CEOL
Milosevic party blames opposition for murder

PRISTINA, May 15, 2000 -- (Reuters) President Slobodan Milosevic's Socialist party accused opposition on Sunday of being behind the murder of a senior government figure and warned of tough consequences.

An opposition leader said, by contrast, that the victim was a moderate in Milosevic's party who may have angered hard-liners because he was open to cooperating with political rivals.

"The shot at Bosko Perosevic is a shot at all of us," Gorica Gajevic, secretary-general of the Socialist Party (SPS), told a commemorative ceremony for the slain head of the Vojvodina provincial government in northern Serbia.

"Whether they are called (opposition movement) Otpor or whatever, they are nothing but NATO mercenaries and Serbia will fight against them as it has done against every other evil," Gajevic told the mourners.

The ceremony was attended by Milosevic, his wife Mirjana Markovic, also the leader of SPS ally Yugoslav Left, and all other top officials including army chief General Nebojsa Pavkovic and Serbian Interior Minster Vlajko Stojiljkovic.

Perosevic was shot in the head by a lone gunman while touring a farm fair in Novi Sad, capital of the northern province, on Saturday. The assassin was identified as Milivoje Gutovic, a member of the fair security.

An opposition leader described Perosevic as a moderate Socialist, ready to cooperate with his political foes, and called on the police minister to resign over a number of unsolved, high-profile murders stretching back years.

But Gajevic said: "The aggressor put its weapons into the hands of domestic servants and degenerates to do the dirty job for them, to sow fear and chaos," referring to NATO air strikes on Yugoslavia last year over Milosevic's harsh Kosovo policy.

"OPPOSITION WANTS TO SET SERBIA ABLAZE"

"They (the opposition) are pursuing their aim fixed a long time ago - (they) want to 'set Serbia ablaze', they are trying to forcibly overthrow the authorities, to provoke street unrest and trigger a civil war."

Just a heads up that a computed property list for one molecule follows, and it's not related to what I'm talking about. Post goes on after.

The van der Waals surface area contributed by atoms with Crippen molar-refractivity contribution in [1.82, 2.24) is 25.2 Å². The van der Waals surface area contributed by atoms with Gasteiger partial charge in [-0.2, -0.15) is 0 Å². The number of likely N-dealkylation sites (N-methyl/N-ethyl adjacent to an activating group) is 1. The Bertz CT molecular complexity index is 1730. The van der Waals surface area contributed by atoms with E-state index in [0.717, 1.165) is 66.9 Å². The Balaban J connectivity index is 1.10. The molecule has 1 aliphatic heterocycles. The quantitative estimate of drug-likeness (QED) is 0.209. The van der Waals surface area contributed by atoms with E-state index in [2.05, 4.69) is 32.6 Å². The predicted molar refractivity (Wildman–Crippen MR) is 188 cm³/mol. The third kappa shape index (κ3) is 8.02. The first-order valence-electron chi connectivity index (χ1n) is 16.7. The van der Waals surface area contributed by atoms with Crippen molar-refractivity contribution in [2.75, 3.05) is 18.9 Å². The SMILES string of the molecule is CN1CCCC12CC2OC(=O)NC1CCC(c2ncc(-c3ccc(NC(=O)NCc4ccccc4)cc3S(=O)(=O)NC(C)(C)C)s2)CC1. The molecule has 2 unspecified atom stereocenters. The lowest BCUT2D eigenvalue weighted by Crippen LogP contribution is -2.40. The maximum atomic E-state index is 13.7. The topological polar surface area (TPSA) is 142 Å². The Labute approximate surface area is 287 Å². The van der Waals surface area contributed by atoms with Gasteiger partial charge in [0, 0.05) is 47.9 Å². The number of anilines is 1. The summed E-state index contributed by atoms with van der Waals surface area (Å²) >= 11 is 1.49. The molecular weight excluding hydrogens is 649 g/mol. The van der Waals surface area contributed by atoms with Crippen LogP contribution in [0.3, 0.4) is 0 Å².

Milosevic, who has dominated Yugoslav politics since 1987, has dealt more toughly with dissent since NATO's intervention. His police have shut down a handful of independent media outlets and taken heavy-handed measures to pre-empt large demonstrations.

In Vojvodina, police started detaining and arresting anti-government supporters and later on Sunday arrested Vladimir Pavlov, a prominent Otpor activist from Novi Sad.

The opposition has called for a rally in Belgrade on Monday, almost a week after it cancelled a demonstration in Milosevic's hometown when police prevented people from entering Pozarevac.

Zarko Jokanovic, a top official in the opposition New Democracy party, told Reuters earlier on Sunday: "There is no doubt that Bosko Perosevic belonged to the so-called soft wing of the Socialist Party. He was tolerant, educated and ready for cooperation."

His death was the latest in a series of high-profile killings in the isolated Balkan country, including Defence Minister Pavle Bulatovic in February and the deputy interior minister in 1997. Both are still unsolved.

"Due to his tolerance, Perosevic was probably not popular with Socialist hard-liners and their coalition partners in the Yugoslav Left," Jokanovic said.

He said Stojiljkovic "should finally resign if he didn't do that after all the other killings". Jokanovic was referring to up to 500 mostly unsolved murders of politicians, businessmen and underworld figures over the past decade in Serbia.

In contrast with most of these murders, Perosevic's killer was arrested on the spot and identified. Police did not give further information.

Belgrade media said on Sunday Gutovic had been a member of the Novi Sad fair security for 20 years and his colleagues described him as someone who did not make trouble but did "appear lost from time to time".

Local media quoted neighbors of Gutovic as saying he was considered a volatile man with a neurotic history. Several deaths in his family were reported over the past six months.

A police statement carried by the state news agency Tanjug said that "Serbian Renewal Movement (SPO) and Otpor posters and other materials, as well as books on terrorism...were found" during the search of Gutovic's flat.

Vuk Draskovic, the SPO leader, said the authorities were trying to cover up crimes of "state terror" and blame somebody else.



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